The questions I am drawn to are “What is this?” and “What is it for?” I’m curious about first principles. I naturally seek to identify and understand the heart or root of the matter. And while this might sound theoretical, I have found that a problem well defined is a problem half solved. And it has served me well, particularly in business.
I am fascinated by the fruit of human imagination. I appreciate art in all its forms as well as innovation, technological or otherwise. I appreciate the wisdom of elders, the perennial, and the timeless. That is how I understand and value “sitting on the shoulder of giants.” (*)
I’m an independent thinker and most of my thinking is triggered by questions and conversations. Conversations are not work for me, nor a tactic. I have a genuine interest in people and the choices they make. A typical outcome of a good conversation, in addition to connection and the possibility of more, is having a better understanding of myself and my place in the world. I see reading books as having a conversation (notes in the margins, “yes and”, “yes, but”, etc.) with the author.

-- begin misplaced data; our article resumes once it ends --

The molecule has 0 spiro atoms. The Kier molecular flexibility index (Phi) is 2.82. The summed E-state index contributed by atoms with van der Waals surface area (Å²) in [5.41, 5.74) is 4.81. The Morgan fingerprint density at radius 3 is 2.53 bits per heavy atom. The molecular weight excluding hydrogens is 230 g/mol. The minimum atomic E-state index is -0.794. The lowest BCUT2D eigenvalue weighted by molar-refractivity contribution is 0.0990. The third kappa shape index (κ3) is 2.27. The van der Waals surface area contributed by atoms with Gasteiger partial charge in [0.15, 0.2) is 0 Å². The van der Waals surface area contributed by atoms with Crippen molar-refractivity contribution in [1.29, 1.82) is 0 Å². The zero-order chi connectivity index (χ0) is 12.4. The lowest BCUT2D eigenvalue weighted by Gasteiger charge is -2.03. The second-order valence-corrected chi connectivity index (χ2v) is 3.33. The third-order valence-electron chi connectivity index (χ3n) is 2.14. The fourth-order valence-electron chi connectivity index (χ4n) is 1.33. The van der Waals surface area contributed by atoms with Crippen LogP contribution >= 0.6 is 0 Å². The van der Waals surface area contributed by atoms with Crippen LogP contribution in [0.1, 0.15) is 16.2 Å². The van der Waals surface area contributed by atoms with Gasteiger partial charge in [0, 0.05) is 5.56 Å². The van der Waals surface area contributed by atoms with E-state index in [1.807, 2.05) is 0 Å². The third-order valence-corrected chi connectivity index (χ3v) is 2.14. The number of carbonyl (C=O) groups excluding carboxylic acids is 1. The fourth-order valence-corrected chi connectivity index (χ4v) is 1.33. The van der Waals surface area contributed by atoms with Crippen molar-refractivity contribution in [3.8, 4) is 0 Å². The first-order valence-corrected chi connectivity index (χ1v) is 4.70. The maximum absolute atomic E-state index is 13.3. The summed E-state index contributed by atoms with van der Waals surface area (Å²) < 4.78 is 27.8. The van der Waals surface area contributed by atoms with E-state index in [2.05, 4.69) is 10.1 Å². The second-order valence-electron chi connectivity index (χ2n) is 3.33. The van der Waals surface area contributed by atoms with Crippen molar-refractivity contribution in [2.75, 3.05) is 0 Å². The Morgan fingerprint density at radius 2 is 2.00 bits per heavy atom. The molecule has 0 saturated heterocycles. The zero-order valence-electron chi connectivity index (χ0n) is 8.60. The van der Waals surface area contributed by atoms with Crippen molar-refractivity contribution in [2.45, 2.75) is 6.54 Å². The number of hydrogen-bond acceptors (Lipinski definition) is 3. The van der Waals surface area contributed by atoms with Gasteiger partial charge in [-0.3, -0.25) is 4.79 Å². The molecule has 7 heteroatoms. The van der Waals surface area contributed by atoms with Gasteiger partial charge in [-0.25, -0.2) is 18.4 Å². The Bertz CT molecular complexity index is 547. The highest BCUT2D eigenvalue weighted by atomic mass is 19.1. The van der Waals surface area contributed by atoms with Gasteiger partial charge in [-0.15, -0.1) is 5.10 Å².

I am polyvalent. I like and pursue many things with equal interest and passion. That has me adapting different roles, perspectives, and prisms. From Linguistics to Finance to Management by way of music, sports, literature, and the outdoors. I have researched the nature of silence, debt-equity swaps, and the dynamics of interpersonal trust. I am attracted to puzzles (what’s this and what is it for?) and I will use any useful means, knowledge, model to solve them.
I live in Miami where I share my life with Sabrina who is a seasoned professional in international banking and financial services. Sabrina is a world-class swimmer and a three-time marathoner. She is the kindest person I know. I am a first-generation college graduate. I received a B.A. in Languages and Linguistics from McGill University, a MBA in Finance from Concordia University, and a PhD in Management from IESE/University of Navarre.
(*) Often attributed to a letter by Issac Newton (1676), earlier manifestations of this thought are from John Salisbury (1159) quoting Bernard of Chartres (circa 1130) who seems to be quoting a 6th century grammarian named Priscian. How about that for multiple sets of shoulders! (source)